It's tough to buy greeting cards for Dina Proto.
Sure, Proto has birthdays and celebrates holidays and anniversaries like everyone else.
But Proto's spouse, Dina Poist-Proto, is a woman, and that's meant lots of creative editing among card-buying family members, for example, the daughter who had to make the "Mother's" in Mother's Day plural after she couldn't find a card honoring her two moms in any conventional stationery stores.
So the two Las Vegas nurses, who married in California in 2008 and are raising four children, put together their 401(k)s and other savings to open Teazled.com, a local online retailer of cards for lesbian, gay, bisexual and transgendered consumers. The Internet shop went live Monday.
The company's 60 greeting cards feature pictures and poems for the LGBT community, such as Mother's Day cards that recognize two-mom families and anniversary cards for two-husband households. There are coming-out cards ("This isn't a college experiment ... it's who I am"), and cards of support for couples and transgendered people who have come out to friends and family. Teazled, whose name is a takeoff on one of the couple's favorite activities, sharing tea, also sells cards celebrating traditional events such as Christmas or a new baby.
Proto and Poist-Proto wrote some of the cards, while their pastor and Proto's father created some verses as well. The partners also encouraged Poist-Proto's mother to write 20 or so cards based on feelings she shared in her journal upon learning of the couple's relationship. One of the cards reads: "No more denial, no more uncertainty, no more resistance -- only acceptance and love."
Teazled's business plan wasn't born of Proto's and Poist-Proto's personal experiences alone. The company's concept also makes good financial sense, the couple says.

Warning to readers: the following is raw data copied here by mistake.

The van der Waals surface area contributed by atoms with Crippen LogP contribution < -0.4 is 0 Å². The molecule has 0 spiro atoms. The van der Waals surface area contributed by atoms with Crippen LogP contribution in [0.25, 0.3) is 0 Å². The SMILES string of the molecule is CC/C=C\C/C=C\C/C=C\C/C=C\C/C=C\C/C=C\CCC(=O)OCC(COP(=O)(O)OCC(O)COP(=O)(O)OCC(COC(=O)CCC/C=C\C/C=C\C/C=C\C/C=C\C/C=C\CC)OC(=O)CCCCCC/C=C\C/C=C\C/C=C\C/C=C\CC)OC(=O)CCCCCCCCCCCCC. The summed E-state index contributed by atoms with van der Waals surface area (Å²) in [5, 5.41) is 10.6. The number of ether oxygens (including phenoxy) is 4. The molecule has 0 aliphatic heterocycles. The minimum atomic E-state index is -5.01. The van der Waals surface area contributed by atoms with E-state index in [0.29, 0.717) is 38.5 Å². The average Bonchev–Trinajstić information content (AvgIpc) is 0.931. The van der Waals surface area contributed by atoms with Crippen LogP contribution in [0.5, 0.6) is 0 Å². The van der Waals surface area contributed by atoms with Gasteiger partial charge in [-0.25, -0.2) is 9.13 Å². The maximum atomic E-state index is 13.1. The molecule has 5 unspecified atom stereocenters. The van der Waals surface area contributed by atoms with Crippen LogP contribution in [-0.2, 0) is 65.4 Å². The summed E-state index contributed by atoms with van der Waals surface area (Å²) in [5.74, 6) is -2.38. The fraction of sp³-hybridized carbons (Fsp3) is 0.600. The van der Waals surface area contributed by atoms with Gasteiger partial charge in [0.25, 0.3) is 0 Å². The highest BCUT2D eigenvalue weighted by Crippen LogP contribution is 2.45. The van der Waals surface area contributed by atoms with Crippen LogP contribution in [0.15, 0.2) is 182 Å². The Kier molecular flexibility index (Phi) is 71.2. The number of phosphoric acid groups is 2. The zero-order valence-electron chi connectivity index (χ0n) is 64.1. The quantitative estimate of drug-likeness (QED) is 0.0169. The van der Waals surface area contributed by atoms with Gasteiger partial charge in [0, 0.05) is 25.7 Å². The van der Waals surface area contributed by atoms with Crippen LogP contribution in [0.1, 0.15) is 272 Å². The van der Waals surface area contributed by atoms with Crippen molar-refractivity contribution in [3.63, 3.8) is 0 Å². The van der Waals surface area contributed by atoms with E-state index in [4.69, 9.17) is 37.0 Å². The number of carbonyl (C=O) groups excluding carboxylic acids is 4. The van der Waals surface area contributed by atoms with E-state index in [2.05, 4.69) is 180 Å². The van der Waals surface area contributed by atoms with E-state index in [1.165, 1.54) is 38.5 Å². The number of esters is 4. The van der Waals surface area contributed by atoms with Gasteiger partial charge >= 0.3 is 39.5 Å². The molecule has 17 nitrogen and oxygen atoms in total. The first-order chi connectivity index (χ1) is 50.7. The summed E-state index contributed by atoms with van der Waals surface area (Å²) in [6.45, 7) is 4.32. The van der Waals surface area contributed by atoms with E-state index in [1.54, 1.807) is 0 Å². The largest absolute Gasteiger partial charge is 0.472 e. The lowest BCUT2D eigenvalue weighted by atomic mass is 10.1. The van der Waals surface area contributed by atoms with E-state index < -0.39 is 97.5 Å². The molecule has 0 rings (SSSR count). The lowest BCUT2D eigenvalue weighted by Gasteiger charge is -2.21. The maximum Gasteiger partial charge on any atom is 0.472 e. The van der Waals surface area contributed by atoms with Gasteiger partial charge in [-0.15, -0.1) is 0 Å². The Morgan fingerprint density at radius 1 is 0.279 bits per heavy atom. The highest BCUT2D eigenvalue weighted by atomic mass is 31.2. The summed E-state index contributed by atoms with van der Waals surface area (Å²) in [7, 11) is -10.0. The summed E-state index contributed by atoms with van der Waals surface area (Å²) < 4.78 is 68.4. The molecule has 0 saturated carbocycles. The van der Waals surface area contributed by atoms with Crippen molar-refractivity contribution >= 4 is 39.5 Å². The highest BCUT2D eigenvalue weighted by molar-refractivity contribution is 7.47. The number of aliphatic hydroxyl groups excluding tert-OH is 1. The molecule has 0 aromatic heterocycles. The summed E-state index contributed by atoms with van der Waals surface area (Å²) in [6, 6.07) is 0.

Greeting cards are popular in America: 7 billion cards change hands every year nationwide. But few of those cards speak specifically to lesbian, gay, bisexual or transgendered consumers. The handful of cards that do target LGBT buyers are either blank inside or "very, very crass," Proto said. With Census numbers showing that 8.8 million Americans live in a same-sex household, Teazled hopes to tap into a sizable market of consumers interested in tasteful, meaningful, LGBT-focused cards, the partners say.
"For us, it's about providing cards that should have been available for years already, and no one has had the passion or the compassion to do that," Proto said.
Teazled's cards sell online for $3.99 each, plus $1 for shipping and handling. The company plans to add five to 10 cards a month, and is negotiating to sell cards at gift boutiques, stationery stores and flower shops, including A Twisted Tulip, a flower shop in northwest Las Vegas.
"The girls themselves, their story was so fantastic. It hit an emotion in me," said Tamara Fleming, owner of A Twisted Tulip. "I hadn't really thought about the fact that greeting cards were so general. Once I read the messages in their cards, I just felt the cards were something I needed to have. These are just beautiful cards. I have a diverse client base, and I want everyone to have cards that reflect the emotions they want to express."
Fleming sees a substantial market for Teazled's cards, she added.
Proto said she'd like to see Teazled in stores nationwide, but it's unlikely the company will launch its own real-world chain of shops.
"We don't want to be Hallmark, with multiple brick-and-mortar stores. We have no intention of segregating the LGBT community even more," Proto said. "These cards need to be integrated into stores wherever people shop for cards, like the Targets, the Wal-Marts and the Kmarts."
Contact reporter Jennifer Robison at firstname.lastname@example.org or 702-380-4512.